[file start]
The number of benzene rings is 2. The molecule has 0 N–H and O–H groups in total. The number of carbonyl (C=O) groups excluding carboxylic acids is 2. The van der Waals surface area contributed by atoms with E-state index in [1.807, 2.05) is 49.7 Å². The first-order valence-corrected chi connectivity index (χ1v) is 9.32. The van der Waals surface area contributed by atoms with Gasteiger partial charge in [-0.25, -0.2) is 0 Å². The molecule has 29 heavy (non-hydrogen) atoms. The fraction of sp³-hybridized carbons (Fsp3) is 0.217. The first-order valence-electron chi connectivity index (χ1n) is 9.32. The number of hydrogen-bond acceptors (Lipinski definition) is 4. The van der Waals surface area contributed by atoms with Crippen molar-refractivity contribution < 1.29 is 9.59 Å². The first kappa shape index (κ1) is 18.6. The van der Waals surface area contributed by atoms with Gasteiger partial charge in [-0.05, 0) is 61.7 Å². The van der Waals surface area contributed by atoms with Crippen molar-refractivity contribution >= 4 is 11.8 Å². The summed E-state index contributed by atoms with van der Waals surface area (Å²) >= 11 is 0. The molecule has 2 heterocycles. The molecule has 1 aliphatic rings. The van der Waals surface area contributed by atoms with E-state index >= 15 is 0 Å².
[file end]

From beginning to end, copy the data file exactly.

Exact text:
The number of benzene rings is 2. The molecule has 0 N–H and O–H groups in total. The number of carbonyl (C=O) groups excluding carboxylic acids is 2. The van der Waals surface area contributed by atoms with E-state index in [1.807, 2.05) is 49.7 Å². The first-order valence-corrected chi connectivity index (χ1v) is 9.32. The van der Waals surface area contributed by atoms with Gasteiger partial charge in [-0.25, -0.2) is 0 Å². The molecule has 29 heavy (non-hydrogen) atoms. The fraction of sp³-hybridized carbons (Fsp3) is 0.217. The first-order valence-electron chi connectivity index (χ1n) is 9.32. The number of hydrogen-bond acceptors (Lipinski definition) is 4. The van der Waals surface area contributed by atoms with Crippen molar-refractivity contribution < 1.29 is 9.59 Å². The first kappa shape index (κ1) is 18.6. The van der Waals surface area contributed by atoms with Gasteiger partial charge in [-0.05, 0) is 61.7 Å². The van der Waals surface area contributed by atoms with Crippen molar-refractivity contribution >= 4 is 11.8 Å². The summed E-state index contributed by atoms with van der Waals surface area (Å²) >= 11 is 0. The molecule has 2 heterocycles. The molecule has 1 aliphatic rings. The van der Waals surface area contributed by atoms with E-state index >= 15 is 0 Å².